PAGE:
LGBTQI+ couples are still fighting to be represent...

LGBTQI+ couples are still fighting to be represented on the big screen

When you’re stuck on a plane, crammed in a seat with minimal leg room, tens of thousands of kilometres above sea level with dozens of other people, all the while your body refusing to sleep at all costs, all you want to do is binge movies. As many frequent flyers may recall, a small message will appear before your film begins stating that it has been edited for your flight. Whilst this may seem strange to some, this happens for various reasons, one of which being that while you may be comfortable with the content you’re choosing to view, your unsuspecting seat-mates that you’ve been crammed in between may not be so forgiving. Thus, to appease all potential viewers, the content of your movie is edited to exclude any explicit content the airline may feel has the potential to offend its patrons.

However, in 2019, its astounding that some airlines (or the companies that prepare their edited inflight content) still consider LGBTQI+ scenes and references to be offensive.

This week, Delta Airlines has responded to surmounting backlash surrounding this issue, stating it will review its inflight entertainment selection processes after it came to light that its inflight versions of films Rocketman and Booksmart, both released earlier this year, had been censored to remove LGBTQI scenes and references.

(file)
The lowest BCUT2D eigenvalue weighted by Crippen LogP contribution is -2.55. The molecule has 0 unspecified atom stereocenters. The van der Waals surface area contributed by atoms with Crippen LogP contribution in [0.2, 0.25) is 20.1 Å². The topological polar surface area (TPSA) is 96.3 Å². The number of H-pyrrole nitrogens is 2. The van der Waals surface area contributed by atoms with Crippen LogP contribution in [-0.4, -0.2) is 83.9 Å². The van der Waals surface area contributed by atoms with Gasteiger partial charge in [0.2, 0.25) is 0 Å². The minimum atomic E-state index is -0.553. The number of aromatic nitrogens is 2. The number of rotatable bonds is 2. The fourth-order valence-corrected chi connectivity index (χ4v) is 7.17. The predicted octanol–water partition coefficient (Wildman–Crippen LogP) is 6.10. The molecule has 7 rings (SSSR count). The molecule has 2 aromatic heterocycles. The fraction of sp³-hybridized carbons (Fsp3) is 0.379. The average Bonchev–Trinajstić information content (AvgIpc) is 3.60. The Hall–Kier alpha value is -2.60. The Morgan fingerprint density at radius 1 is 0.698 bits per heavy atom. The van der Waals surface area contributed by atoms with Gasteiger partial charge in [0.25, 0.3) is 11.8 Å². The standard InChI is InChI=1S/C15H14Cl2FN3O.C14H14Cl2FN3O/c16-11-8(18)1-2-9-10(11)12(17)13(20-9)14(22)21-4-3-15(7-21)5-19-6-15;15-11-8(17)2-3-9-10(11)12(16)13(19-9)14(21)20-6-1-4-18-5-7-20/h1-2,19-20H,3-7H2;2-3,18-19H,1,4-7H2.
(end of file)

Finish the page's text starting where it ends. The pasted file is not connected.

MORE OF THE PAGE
Criticisms began when it was reported by a customer on an unnamed airline that Olivia Wilde’s directorial debut, Booksmart, had apparently been edited to remove a same-sex consensual love scene, even though scenes containing heterosexual intimacy had remained in the film. After catching wind of the situation, Wilde retweeted the viewer, questioning on what grounds the scene had been deemed inappropriate for viewing and requested the name of the airline that the passenger had watched the film on.

Within the same week, Entertainment Weekly editor Shana Naomi Krochmal became a part of the conversation, tweeting that in viewing the Elton John musical fantasy-biopic, Rocketman, “almost every gay reference” had been removed, as well as a love scene between the film’s stars, Taron Egerton and Richard Madden.

Days later, Wilde again weighed in on the issue in a follow-up tweet, commenting that a third-party company who provides Delta and other airlines with their inflight content was responsible for the censorship of Booksmart, and consequently urged airlines to no longer employ their services.

In response to the allegations, a Delta airlines spokesperson released the following statement, “We value diversity and inclusion as core to our culture and mission and we will review our processes to ensure edited video content doesn’t conflict with these values”. The airline admitted that scenes and content well within Delta’s guidelines had been omitted from both films, however, is working to ensure that special edits of both films that include the LGBTQI scenes be available on Delta flights as soon as possible.